Erik D. Anderson (2010) Feral Bodies, Feral Nature: Wild Men in America. Pg 189-190.

Australian Town and Country Journal (NSW)
Date: February 4, 1871
Page Number: 20
Reports of the Wild/Hairy Man part 5
Yowie / Bigfoot
 Australian Gorilla 1871 
 New Zealand Gorilla 1870
Empire (Sydney, NSW)
Date: October 8, 1871
Page Number: 3
(from the Launceston Examiner)

Our readers will remember that some months ago, when Mr. J. S. Goodall and party were prospecting about the foot of Ben Lomond, they fell in with a man in an almost nude state, who had been living in a hollow tree in that vicinity for some years. His practice was, when rations was short, to make incursions on the neighbouring farmers, returning to his hiding place and remaining there until necessity compelled him to make a fresh foray. On the occasion referred to Mr. Goodall gave chase, but the man eluded him, and has remained at large ever since, being spoken of as the "Wild man of the Tier." A short time back the Fingal police received information that these depredations had increased, and they resolved to moke an effort to discover the perpetrator. After a careful search, which lasted twelve days, the man was captured by Constnble Stubbs, who deserves great praise for his perseverance and tact. For some time the search seemed hopeless; no trace of the man could be found. The police ascended the highest part of the mountain in the vicinity for the purpose of watching for smoke, but saw none. At last Couslable Stubbs, in going down to a creek, discovered a track in which were a few grains of wheat, and whilst studying what they meant he saw the "wild man" himself coming along the track with a billy in his hand, and at once took him into custody. On following the track up it led to a large hollow tree which had formed the prisoner's habitation, and on examining it closely Stubbs found that three augur-holes had been bored at different elevations, so that the smoko escaped from them in only small quantities, and, therefore, was not observed. The prisoner's name is M'Coy.
Original article:
The Cornwall Chronicle (Launceston, Tas.)
Date: October 8, 1871
Page Number: 3

The only other conviction was that of Robert James McKay, known as the wild man of Ben Lomond, where he had been existing for two years past. He was convicted of stealing a few carpenter tools and other articles from the hut of William Burns, and John Leonard, at Bean Lomond, in August last. He also pleaded guilty to another conviction in 1868, and he was sentenced to four years imprisonment.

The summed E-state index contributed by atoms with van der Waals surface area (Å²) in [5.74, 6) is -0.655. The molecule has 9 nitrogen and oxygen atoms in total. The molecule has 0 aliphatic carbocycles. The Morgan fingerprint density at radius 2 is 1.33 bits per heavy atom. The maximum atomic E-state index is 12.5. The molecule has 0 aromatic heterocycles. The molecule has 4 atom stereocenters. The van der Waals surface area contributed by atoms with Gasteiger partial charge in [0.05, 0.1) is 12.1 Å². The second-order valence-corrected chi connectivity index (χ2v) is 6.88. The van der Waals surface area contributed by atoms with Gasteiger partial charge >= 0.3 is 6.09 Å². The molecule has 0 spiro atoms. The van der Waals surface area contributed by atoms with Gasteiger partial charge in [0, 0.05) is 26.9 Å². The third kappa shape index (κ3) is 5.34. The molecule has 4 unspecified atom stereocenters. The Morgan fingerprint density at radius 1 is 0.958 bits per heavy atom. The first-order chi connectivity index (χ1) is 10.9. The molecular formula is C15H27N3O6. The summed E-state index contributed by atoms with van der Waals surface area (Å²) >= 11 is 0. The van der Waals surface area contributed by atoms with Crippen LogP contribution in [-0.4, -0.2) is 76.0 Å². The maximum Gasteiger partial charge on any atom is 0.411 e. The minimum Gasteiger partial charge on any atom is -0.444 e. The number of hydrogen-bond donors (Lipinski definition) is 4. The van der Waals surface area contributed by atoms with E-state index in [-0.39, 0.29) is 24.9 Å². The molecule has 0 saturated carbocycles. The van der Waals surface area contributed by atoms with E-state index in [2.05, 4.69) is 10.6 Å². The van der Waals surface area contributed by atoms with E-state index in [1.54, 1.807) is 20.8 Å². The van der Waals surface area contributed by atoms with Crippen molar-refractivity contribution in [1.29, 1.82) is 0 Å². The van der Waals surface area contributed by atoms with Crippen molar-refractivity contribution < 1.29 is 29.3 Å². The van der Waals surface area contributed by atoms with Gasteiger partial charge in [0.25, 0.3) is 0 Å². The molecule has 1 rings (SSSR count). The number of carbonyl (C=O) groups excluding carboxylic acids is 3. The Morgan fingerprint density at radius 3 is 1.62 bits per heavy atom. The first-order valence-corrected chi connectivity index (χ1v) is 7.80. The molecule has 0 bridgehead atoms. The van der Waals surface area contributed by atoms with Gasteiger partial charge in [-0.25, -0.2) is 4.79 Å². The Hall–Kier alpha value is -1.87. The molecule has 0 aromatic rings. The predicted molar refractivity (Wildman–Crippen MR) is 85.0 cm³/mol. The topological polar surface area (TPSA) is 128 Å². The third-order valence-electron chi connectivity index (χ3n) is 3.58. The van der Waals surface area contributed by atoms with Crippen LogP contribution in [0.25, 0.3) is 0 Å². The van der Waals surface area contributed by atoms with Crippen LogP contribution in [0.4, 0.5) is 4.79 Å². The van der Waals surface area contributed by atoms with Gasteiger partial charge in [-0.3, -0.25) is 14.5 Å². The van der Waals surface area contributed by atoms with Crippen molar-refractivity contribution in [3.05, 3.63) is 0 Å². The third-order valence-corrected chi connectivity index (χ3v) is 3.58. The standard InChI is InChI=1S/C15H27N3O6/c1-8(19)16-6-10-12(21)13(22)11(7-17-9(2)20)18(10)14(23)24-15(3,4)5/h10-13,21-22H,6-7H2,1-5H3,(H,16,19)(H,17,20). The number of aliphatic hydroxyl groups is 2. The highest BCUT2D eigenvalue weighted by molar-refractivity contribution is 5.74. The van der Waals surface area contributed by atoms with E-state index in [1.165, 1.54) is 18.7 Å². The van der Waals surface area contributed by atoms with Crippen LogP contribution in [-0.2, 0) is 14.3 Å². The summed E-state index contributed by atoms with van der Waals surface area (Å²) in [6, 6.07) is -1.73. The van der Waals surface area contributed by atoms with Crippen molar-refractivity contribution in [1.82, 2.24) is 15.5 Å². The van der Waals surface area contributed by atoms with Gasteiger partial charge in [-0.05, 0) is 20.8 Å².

The "Yahoo," or "Debil Debil."
The Maitland Mercury & Hunter River General Advertiser (NSW)
Date: October 21, 1871
Page Number: 4
We were informed a few days ago that Windsor and its neighbourhood had been thrown into great excitement by the capture of a bunyip, "Yahoo," "Debil Debil" or some other equally extraordinary creature, at Webb's Creek, Lower Hawkesbury, and that, as its like had never before been seen by the oldest inhabitants, it was determined to forward the wonderful animal to Sydney, and there exhibit it to a wondering and gratified public. This was accordingly done, and the Yahoo has been on exhibition during the last few days at 228, Pitt-street, next to Mr. Weir, the butcher's, establishment. An inspection proved the animal to be a large wombat, of the species known as "platyrhinus," which is peculiar to New South Wales. The brute weighs about 100 lbs, and gave his captors a tough job to secure him.

—Empire, 19th October.
Strange Animal.
The Sydney Morning Herald (NSW)
Date: December 11, 1866
Page Number: 5
For two years past a strange animal has occasionally been seen by people in the bush near the Murilla Mountain, and various have been the descriptions given of the creature, so that we have been doubtful of the reports and fancied the animal was nothing more or less than an old "wallaroo," as the locality of the Murilla is very wild and rocky, and the wallaroo is found in such places ; but within the last few days two persons have seen the creature that has caused much alarm to a whole camp of stone breakers and roadmakers, sixteen or seventeen in number.